Total number of included studies: 212 included studies (out of a total of 8360 records obtained from database and grey literature searches published since January 2020).
Study designs: 48 randomized trials and 164 non-randomized studies.
Years of Publication: 2022 (77.46%), 2021 (9.38%), 2023 (3.76), and 20 preprints.
Countries of study: 49 different countries, majority from China (15.95%), Thailand (9.39%), and the USA (9.39%). Only three of the included studies were conducted in Africa.
Sample population: Healthy volunteers, children, the general population, healthcare workers (HCW), nursing homes and homecare residents, and individuals with comorbidities at baseline.
Age range: 5 to 88 years old.
COVID-19 vaccines approved by, or under consideration in the World Health Organization's Emergency Use Listing/Prequalification (EUL/PQ) assessment process were considered.
Vaccines received by participants: Ad26.COV2.S, Ad5-nCoV, AstraZeneca, BBIBP-CorV, BBV152, BNT162b2, ChAdOx1,COVIran Barekat, Curevac, KCONVAC, mRNA-1273, mRNA-1273.211, mRNA-1273.214, mRNA-1273.222, MVC–COV1901, NVSI-06-08, NVX CoV2373, PHH-1V, RQ3013, SCTV01C, SpikoGen, Sputnik Light, Sputnik V, TURKOVAC, UB-612, VLA2001, WIBP-CorV, ZF2001 and ZR202-CoV.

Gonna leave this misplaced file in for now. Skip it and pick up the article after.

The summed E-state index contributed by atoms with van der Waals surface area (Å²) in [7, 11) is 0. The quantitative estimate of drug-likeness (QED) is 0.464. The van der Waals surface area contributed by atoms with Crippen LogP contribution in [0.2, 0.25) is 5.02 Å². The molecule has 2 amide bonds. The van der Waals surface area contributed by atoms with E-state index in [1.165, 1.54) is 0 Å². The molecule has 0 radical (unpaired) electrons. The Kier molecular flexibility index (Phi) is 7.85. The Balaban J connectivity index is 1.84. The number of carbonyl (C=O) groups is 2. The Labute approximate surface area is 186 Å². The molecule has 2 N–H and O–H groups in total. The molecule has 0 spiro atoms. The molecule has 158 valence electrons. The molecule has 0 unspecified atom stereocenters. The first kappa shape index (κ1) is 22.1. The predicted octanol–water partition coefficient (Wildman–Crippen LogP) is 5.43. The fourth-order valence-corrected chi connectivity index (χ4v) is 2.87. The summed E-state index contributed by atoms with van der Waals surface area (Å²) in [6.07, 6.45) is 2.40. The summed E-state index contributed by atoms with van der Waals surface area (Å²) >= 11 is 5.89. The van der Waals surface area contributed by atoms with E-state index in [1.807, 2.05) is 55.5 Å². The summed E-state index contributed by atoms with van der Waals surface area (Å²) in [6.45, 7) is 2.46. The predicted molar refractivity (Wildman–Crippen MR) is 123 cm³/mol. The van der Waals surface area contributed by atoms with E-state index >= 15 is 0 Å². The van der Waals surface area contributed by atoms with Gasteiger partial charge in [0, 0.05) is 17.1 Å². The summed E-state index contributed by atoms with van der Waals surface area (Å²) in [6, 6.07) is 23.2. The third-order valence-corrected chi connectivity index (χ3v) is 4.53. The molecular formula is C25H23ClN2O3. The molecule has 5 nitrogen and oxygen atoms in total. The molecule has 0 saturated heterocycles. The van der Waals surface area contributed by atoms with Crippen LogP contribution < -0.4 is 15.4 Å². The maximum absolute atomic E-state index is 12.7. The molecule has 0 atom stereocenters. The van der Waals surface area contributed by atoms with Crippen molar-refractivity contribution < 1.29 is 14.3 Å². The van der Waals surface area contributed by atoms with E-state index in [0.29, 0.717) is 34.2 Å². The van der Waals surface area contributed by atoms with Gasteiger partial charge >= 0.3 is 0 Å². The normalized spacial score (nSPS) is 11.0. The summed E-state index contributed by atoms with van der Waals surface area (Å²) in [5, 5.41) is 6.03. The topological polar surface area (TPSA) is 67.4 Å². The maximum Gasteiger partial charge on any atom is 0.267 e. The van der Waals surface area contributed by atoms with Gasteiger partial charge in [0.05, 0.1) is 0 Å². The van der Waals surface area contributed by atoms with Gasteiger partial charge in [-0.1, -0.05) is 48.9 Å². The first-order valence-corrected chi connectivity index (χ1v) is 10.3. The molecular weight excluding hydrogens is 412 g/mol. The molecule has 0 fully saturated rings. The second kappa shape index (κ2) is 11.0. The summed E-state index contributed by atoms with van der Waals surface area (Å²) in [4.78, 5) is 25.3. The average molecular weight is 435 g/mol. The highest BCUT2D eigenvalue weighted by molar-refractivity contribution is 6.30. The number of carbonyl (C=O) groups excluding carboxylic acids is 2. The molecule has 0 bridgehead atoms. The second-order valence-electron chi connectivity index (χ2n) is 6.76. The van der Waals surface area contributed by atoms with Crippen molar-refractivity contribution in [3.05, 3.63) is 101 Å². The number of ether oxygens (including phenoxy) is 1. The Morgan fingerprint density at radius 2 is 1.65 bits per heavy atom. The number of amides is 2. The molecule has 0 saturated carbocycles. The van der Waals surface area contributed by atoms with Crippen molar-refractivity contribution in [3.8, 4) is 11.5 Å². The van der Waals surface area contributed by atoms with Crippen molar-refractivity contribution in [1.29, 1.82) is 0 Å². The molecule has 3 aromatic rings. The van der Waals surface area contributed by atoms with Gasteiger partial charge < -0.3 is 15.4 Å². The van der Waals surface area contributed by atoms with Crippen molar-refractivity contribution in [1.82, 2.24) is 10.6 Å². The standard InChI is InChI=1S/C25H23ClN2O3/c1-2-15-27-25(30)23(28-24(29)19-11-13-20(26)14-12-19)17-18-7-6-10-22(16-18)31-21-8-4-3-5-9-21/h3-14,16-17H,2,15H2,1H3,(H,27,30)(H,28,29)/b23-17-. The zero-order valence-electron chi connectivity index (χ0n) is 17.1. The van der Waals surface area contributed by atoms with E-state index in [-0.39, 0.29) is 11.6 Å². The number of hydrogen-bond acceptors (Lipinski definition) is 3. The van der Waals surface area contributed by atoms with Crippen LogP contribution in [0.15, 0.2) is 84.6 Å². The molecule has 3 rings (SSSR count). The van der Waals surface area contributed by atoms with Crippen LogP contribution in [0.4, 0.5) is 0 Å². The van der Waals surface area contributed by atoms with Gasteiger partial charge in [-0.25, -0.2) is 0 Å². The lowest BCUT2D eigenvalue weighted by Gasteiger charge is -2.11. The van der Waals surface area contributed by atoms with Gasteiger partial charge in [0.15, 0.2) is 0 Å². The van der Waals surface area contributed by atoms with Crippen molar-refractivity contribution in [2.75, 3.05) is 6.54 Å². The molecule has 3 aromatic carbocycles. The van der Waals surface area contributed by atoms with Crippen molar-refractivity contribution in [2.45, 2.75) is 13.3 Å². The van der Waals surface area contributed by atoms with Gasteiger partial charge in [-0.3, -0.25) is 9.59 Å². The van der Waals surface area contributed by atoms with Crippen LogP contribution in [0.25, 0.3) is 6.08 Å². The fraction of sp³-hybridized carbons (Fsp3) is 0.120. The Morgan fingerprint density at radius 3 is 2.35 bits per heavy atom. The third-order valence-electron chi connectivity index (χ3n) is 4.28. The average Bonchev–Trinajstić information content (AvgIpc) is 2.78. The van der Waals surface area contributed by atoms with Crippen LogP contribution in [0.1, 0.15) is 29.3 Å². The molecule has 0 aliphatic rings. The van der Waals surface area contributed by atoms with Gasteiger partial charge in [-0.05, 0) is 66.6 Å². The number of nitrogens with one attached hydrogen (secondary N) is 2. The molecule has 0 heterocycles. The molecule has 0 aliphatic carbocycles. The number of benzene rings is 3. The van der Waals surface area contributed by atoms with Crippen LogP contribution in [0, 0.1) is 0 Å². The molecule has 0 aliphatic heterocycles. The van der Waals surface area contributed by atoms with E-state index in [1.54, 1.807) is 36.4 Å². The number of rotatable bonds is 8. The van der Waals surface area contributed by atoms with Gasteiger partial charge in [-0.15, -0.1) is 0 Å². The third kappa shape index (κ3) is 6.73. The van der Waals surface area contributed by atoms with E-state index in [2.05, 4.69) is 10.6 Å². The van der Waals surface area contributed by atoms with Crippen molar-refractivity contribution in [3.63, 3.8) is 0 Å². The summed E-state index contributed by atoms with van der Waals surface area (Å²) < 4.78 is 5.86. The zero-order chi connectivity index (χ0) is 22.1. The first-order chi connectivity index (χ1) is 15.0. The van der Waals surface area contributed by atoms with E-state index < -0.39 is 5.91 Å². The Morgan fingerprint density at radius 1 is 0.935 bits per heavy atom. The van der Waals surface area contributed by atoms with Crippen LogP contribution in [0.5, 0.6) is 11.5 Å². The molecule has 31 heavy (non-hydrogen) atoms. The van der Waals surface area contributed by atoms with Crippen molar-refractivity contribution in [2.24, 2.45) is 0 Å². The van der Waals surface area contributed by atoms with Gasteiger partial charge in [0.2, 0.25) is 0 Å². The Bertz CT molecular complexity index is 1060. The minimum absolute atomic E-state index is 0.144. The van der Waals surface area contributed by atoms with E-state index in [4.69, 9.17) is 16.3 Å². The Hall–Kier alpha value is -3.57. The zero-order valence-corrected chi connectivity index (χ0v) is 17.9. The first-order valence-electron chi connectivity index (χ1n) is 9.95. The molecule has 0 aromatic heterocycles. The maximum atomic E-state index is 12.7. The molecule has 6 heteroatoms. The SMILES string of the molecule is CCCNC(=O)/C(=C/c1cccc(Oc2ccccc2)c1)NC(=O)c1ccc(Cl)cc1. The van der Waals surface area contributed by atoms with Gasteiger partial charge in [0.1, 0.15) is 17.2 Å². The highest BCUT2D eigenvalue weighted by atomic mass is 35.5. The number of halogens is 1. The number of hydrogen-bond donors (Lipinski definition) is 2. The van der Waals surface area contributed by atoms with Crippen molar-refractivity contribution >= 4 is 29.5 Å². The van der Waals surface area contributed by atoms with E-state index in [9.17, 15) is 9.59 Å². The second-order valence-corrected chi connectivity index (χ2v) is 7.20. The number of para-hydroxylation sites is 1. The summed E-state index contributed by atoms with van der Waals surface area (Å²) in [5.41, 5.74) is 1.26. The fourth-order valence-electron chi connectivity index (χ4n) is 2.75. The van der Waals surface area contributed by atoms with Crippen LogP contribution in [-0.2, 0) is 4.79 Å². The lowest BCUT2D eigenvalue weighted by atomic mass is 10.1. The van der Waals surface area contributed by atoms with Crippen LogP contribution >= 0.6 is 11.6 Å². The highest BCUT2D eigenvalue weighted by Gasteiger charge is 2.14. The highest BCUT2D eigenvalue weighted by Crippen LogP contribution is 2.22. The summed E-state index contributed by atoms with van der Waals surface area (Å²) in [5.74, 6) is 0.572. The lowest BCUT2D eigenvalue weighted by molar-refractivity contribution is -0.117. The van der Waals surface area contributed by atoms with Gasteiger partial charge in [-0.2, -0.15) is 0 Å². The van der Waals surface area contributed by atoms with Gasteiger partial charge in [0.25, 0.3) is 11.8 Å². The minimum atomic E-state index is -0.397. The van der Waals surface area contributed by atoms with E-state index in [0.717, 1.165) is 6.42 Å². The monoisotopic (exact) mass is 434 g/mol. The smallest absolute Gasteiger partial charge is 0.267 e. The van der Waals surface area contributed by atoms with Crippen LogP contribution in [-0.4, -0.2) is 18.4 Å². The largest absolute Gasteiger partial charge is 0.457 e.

Vaccine doses received: 1 to 5 doses.
Convalescent or unvaccinated individuals from the same or a similar setting.
Relative effectiveness relating to booster doses, the comparator consists of a similar population who has received a fewer number of doses of the same vaccine.
Relative effectiveness of different vaccine brands, the comparator consists of a similar population who has received a primary vaccine series and an equivalent number of booster doses.
We assessed the vaccine efficacy against SARS-CoV-2 variants of concern (VOC) by examining immunological indicators. These indicators encompassed parameters such as neutralization antibody activity, anti-SARS antibody titers, and cell-mediated immune response.